On a Clear Day

On a Clear Day

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by Walter Dean Myers

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"Visionary. This book should be in every reader's hands." –JACQUELINE WOODSON, National Book Award-winning author of Brown Girl Dreaming

Young heroes decide that they are not too young or too powerless to change their world in this gripping, futuristic young adult novel by the New York Times bestselling author of the Printz…  See more details below


"Visionary. This book should be in every reader's hands." –JACQUELINE WOODSON, National Book Award-winning author of Brown Girl Dreaming

Young heroes decide that they are not too young or too powerless to change their world in this gripping, futuristic young adult novel by the New York Times bestselling author of the Printz Award–winning Monster.
It is 2035. Teens, armed only with their ideals, must wage war on the power elite.
Dahlia is a Low Gater: a sheep in a storm, struggling to survive completely on her own. The Gaters live in closed safe communities, protected from the Sturmers, mercenary thugs. And the C-8, a consortium of giant companies, control global access to finance, media, food, water, and energy resources—and they are only getting bigger and even more cutthroat. Dahlia, a computer whiz, joins forces with an ex-rocker, an ex-con, a chess prodigy, an ex-athlete, and a soldier wannabe. Their goal: to sabotage the C-8. But how will Sayeed, warlord and terrorist, fit into the equation?
Walter Dean Myers was a prolific author for young people, writing over one hundred books and receiving every major award in the field of children's literature during his lifetime. He was the National Ambassador for Young People’s Literature during 2012 and 2013.

Praise for ON A CLEAR DAY
“Walter Dean Myers was such a visionary. On a Clear Day is at once historical and futuristic, thoughtful and thought-provoking. It should be in every reader's hands. It's a book for anyone who has ever given thought to our own future and the futures of those coming behind us. Stunning.” –JACQUELINE WOODSON, National Book Award-winning author of Brown Girl Dreaming

*"A clarion call from a beloved, much-missed master."Kirkus Reviews, Starred 

"In his last book, Myers has turned his thoughtful attention to matters of pressing global importance and issued an implicit challenge to his teen readers to become involved and make a difference. It makes for a stirring valedictory."Booklist 

"Published posthumously, this is an angry story, demonstrating again Myers's acute social conscience."Horn Book 

"Worth serious YA consideration."The Bulletin of the Center for Children's Books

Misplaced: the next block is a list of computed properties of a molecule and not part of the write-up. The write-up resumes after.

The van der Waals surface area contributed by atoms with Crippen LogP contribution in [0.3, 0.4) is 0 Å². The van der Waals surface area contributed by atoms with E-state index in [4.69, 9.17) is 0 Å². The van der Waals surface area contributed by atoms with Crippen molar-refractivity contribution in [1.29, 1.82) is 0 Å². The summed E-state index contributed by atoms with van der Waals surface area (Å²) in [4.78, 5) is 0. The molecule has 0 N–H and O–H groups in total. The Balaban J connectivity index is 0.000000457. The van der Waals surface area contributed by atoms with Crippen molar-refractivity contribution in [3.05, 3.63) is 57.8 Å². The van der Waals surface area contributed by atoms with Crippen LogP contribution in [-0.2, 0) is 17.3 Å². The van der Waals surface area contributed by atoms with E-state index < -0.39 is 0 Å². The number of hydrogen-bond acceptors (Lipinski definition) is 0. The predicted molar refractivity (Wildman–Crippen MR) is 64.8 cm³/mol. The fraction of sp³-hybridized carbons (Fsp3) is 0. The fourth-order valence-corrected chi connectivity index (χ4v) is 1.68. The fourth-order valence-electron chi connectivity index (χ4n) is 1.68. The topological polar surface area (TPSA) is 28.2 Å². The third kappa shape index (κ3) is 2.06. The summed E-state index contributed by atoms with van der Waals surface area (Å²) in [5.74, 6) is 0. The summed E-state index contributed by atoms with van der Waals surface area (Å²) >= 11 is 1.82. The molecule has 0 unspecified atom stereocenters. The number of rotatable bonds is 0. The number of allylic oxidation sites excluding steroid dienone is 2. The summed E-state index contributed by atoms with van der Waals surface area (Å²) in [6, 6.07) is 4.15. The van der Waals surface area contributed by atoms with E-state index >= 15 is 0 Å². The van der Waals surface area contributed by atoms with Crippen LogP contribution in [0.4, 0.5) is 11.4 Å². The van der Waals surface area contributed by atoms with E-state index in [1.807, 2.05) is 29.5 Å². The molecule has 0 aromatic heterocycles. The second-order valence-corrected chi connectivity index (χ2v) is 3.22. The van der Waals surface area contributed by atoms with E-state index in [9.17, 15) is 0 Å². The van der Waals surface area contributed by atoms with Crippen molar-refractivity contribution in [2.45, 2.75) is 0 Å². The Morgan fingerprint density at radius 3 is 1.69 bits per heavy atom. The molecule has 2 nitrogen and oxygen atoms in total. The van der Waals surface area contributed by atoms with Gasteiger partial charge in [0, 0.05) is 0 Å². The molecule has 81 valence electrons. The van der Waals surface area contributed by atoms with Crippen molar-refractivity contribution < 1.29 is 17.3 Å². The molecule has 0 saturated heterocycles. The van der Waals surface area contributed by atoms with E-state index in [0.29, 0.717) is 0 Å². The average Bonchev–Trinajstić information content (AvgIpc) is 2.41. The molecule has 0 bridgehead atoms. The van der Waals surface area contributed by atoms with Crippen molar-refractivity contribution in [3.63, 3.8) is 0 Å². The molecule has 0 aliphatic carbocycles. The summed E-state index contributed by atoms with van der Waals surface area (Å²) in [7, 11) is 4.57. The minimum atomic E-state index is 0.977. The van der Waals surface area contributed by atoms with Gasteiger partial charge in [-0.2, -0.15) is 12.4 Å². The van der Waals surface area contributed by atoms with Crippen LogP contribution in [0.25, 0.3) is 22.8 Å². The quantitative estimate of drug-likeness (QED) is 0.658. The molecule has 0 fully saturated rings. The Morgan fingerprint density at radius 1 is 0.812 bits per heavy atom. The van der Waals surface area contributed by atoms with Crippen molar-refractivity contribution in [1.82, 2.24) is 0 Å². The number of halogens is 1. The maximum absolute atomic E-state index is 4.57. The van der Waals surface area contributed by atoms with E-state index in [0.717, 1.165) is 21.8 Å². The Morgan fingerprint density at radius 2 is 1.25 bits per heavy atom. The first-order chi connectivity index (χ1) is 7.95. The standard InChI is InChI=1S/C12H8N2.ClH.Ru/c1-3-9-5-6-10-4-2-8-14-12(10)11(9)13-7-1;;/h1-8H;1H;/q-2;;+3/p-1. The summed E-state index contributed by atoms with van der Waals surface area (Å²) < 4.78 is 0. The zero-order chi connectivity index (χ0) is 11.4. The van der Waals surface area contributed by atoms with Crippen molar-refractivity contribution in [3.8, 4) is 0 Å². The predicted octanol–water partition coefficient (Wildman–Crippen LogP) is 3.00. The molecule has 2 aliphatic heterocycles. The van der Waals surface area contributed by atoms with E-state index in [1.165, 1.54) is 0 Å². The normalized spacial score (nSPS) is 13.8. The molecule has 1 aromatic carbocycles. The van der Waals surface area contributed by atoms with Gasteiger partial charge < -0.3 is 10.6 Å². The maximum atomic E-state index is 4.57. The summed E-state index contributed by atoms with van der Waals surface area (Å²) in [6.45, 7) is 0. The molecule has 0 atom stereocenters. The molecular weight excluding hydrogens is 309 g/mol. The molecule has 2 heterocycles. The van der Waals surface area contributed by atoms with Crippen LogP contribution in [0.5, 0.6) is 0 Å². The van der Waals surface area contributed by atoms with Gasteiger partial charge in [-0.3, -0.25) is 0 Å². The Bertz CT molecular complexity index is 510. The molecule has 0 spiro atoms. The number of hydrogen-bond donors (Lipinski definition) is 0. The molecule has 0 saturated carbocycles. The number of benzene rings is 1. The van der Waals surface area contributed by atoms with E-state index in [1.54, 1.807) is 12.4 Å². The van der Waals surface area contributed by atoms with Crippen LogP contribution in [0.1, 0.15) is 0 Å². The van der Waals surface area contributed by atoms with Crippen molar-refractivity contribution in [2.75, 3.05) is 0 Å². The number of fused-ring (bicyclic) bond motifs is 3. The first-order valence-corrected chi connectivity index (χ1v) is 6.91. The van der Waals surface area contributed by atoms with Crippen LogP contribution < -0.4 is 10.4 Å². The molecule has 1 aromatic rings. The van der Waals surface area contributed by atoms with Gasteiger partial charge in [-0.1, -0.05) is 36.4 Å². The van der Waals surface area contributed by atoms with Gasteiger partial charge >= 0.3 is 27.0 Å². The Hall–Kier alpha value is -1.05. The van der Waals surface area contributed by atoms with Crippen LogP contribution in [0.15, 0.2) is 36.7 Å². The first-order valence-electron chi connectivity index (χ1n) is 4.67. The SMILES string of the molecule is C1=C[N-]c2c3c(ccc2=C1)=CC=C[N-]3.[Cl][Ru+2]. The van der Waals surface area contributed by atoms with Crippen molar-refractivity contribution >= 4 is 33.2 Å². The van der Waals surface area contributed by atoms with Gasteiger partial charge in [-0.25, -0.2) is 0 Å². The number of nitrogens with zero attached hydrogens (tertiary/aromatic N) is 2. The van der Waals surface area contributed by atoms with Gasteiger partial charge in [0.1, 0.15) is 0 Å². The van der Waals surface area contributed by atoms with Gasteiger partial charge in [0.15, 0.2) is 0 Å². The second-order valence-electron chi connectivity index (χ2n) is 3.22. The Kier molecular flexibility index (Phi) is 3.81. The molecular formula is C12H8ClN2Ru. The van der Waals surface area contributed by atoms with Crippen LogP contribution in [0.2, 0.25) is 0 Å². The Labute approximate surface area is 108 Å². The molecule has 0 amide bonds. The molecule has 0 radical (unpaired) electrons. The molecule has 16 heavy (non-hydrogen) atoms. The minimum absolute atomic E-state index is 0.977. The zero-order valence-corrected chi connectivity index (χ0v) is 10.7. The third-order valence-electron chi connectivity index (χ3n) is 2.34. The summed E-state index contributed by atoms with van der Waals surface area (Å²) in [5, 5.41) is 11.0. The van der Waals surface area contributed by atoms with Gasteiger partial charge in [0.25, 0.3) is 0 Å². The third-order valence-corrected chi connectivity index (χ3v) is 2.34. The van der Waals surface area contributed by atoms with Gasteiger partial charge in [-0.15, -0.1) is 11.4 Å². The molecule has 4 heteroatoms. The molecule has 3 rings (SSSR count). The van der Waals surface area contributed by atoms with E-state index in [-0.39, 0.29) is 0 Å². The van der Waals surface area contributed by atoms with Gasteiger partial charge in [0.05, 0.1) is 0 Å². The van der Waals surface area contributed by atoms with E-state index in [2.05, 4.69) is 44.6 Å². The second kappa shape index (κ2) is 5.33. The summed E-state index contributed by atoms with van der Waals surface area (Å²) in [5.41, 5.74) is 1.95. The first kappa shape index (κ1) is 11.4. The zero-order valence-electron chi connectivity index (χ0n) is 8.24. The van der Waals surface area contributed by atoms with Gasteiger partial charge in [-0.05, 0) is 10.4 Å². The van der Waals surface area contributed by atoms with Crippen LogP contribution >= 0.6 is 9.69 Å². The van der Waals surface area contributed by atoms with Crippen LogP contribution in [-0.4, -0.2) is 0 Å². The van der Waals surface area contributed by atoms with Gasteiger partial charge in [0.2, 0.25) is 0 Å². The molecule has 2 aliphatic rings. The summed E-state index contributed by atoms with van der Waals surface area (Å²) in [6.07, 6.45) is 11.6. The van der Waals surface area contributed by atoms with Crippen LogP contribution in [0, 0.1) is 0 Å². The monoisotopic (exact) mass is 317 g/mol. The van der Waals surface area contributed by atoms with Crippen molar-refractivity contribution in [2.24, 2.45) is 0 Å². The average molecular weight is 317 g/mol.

From the Hardcover edition.

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Editorial Reviews

School Library Journal
Gr 7–10—Myers dips his toe into a genre not typically found in his canon with this futuristic dystopian series opener. Eight corporations (C8) have taken over the world and society is strictly classified between the haves and the have-nots. A team of eclectic characters band together to stand up to the corporations and ultimately fight a global terrorist. Effort has clearly been made to diversify this cast, including a smart Dominican female lead. The supporting characters are less fleshed out. Though there is a final climatic battle scene, most of the story deals with negotiation and strategic planning, rather than a violent confrontation. The first-person narration propels readers forward, though characters at times take surprising or unrealistic action. Fans of Myers's work will welcome his characteristic themes of class, gender, and race, though they may miss deeper character and plot development. Reluctant readers, however, will be attracted to the slim size and easy-to-follow plotline.—Carrie Shaurette, Dwight-Englewood School, Englewood, NJ
From the Publisher
Kirkus Reviews starred review, August 15, 2014:
“Readers are left to question what actions are possible, what actions are needed and what actions are right in a world where inaction is an impossibility. A clarion call from a beloved, much-missed master.”
Children's Literature - Krystal Horsley
Sixteen-year-old Dahlia is a “gator,” which means that her Dominican family is among the poorest of the poor. This story takes place in 2035, when eight corporations control everything. A group of teenagers wants to change how things are done. Throughout most of the book, they plot to overtake the eight corporations, believing that if these corporations lose control, they will not remain in the low socioeconomic status to which they currently belong. The story does, however, end in a great battle scene. This book could definitely use more action, such as continuing battles throughout, to keep it more interesting, rather than characters just planning for the end. This reviewer had trouble staying engaged with the plot. It seems that a young adult, for whom the book is meant, would also have a hard time following along and staying engaged with all the planning that takes place. Reviewer: Krystal Horsley; Ages 12 up.
VOYA, August 2014 (Vol. 37, No. 3) - Vikki Terrile